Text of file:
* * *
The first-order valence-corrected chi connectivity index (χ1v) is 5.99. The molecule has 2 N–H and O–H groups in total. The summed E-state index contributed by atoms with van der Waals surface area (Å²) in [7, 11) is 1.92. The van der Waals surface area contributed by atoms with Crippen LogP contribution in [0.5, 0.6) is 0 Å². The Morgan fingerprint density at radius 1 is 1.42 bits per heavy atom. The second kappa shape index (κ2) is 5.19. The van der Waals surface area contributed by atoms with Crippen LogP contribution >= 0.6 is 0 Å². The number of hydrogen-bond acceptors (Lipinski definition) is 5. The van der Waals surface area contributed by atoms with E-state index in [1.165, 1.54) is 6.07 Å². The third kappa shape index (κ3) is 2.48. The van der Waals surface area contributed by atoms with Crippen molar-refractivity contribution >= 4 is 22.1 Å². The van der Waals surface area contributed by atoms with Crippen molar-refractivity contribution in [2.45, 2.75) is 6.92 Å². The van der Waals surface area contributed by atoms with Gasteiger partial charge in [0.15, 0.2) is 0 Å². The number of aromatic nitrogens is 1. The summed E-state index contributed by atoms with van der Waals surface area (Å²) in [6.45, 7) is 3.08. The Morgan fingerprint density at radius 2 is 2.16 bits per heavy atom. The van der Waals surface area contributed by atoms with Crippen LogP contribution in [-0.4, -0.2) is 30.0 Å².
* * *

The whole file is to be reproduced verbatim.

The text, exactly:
The first-order valence-corrected chi connectivity index (χ1v) is 5.99. The molecule has 2 N–H and O–H groups in total. The summed E-state index contributed by atoms with van der Waals surface area (Å²) in [7, 11) is 1.92. The van der Waals surface area contributed by atoms with Crippen LogP contribution in [0.5, 0.6) is 0 Å². The Morgan fingerprint density at radius 1 is 1.42 bits per heavy atom. The second kappa shape index (κ2) is 5.19. The van der Waals surface area contributed by atoms with Crippen LogP contribution >= 0.6 is 0 Å². The number of hydrogen-bond acceptors (Lipinski definition) is 5. The van der Waals surface area contributed by atoms with E-state index in [1.165, 1.54) is 6.07 Å². The third kappa shape index (κ3) is 2.48. The van der Waals surface area contributed by atoms with Crippen molar-refractivity contribution >= 4 is 22.1 Å². The van der Waals surface area contributed by atoms with Crippen molar-refractivity contribution in [2.45, 2.75) is 6.92 Å². The van der Waals surface area contributed by atoms with Gasteiger partial charge in [0.15, 0.2) is 0 Å². The number of aromatic nitrogens is 1. The summed E-state index contributed by atoms with van der Waals surface area (Å²) in [6.45, 7) is 3.08. The Morgan fingerprint density at radius 2 is 2.16 bits per heavy atom. The van der Waals surface area contributed by atoms with Crippen LogP contribution in [-0.4, -0.2) is 30.0 Å².